What The Water Gave Me Analysis

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Born to a photographer and a housewife, Kahlo grew up in the small, Mexican city of Coyoacán. With no original aspiration to become an artist, a series of unfortunate events would shape and mold her into becoming one of the best surrealists of her time, and arguably ever. What the Water Gave Me (see Appendix A), also known as What I Saw in the Water is one of the most renowned pieces by artist, Frida Kahlo for it’s usage of symbolism which gives the viewer insight into much of Frida’s personal life including: her family,political views, and sexual orientation. Frida paints both her mother and father in the painting, in a manner which resembles another work entitled, My Grandparents, My Parents, and I(see Appendix B), a piece about the dynamics and structure of her family. The history of Kahlo’s birth date and family lineage is one cloaked in mystery and skepticism.Kahlo claimed Hungarian history, but it has been revealed that her father actually came from a long line of German Lutherans. …show more content…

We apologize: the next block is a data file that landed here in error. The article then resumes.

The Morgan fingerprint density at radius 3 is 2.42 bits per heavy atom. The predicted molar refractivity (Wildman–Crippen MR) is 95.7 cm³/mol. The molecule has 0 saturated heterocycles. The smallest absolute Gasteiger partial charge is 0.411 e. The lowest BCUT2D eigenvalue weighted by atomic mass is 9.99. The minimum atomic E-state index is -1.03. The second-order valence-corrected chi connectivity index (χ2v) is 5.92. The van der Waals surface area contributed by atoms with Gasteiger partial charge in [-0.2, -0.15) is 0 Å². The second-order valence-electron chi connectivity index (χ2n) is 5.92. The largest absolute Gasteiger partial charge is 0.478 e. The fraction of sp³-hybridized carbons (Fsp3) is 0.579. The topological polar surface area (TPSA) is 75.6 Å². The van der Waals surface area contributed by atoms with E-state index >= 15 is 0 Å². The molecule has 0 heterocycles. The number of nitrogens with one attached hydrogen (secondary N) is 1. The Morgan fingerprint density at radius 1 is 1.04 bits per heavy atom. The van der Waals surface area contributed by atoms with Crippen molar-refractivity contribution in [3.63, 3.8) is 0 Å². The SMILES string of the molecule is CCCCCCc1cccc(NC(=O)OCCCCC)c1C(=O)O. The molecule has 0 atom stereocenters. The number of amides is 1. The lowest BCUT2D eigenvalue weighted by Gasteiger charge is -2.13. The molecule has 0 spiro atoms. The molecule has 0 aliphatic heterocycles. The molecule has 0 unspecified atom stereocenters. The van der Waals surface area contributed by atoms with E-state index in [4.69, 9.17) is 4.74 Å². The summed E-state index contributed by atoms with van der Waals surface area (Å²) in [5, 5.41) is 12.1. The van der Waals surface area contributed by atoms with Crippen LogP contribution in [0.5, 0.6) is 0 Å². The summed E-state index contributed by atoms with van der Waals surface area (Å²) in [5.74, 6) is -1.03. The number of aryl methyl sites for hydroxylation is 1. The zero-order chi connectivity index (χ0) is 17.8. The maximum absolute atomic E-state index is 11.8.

What the piece lacks in traditional beauty, it makes up for in gritty detail and emotional storytelling. Kahlo never considered herself to be a surrealist painter nor her work surrealist pieces because her painting came from her own reality and truth. Kahlo painted dualities that she knew best, life vs death, heartache vs love, her Mexican heritage and her European heritage that she was so proud of. Frida painted for much more than outlet of self expression, while it was important to get all of her feelings out Kahlo’s painted also acted as tools to the communist movement, a task she was more than happy with carrying out. Kahlo never conformed to social standards in her paintings, or in real life and did what very few people dared to do- be openly bisexual and reference this in her paintings with love scenes between two women. Art was an important part in Frida’s love up until the very day she committed suicide in

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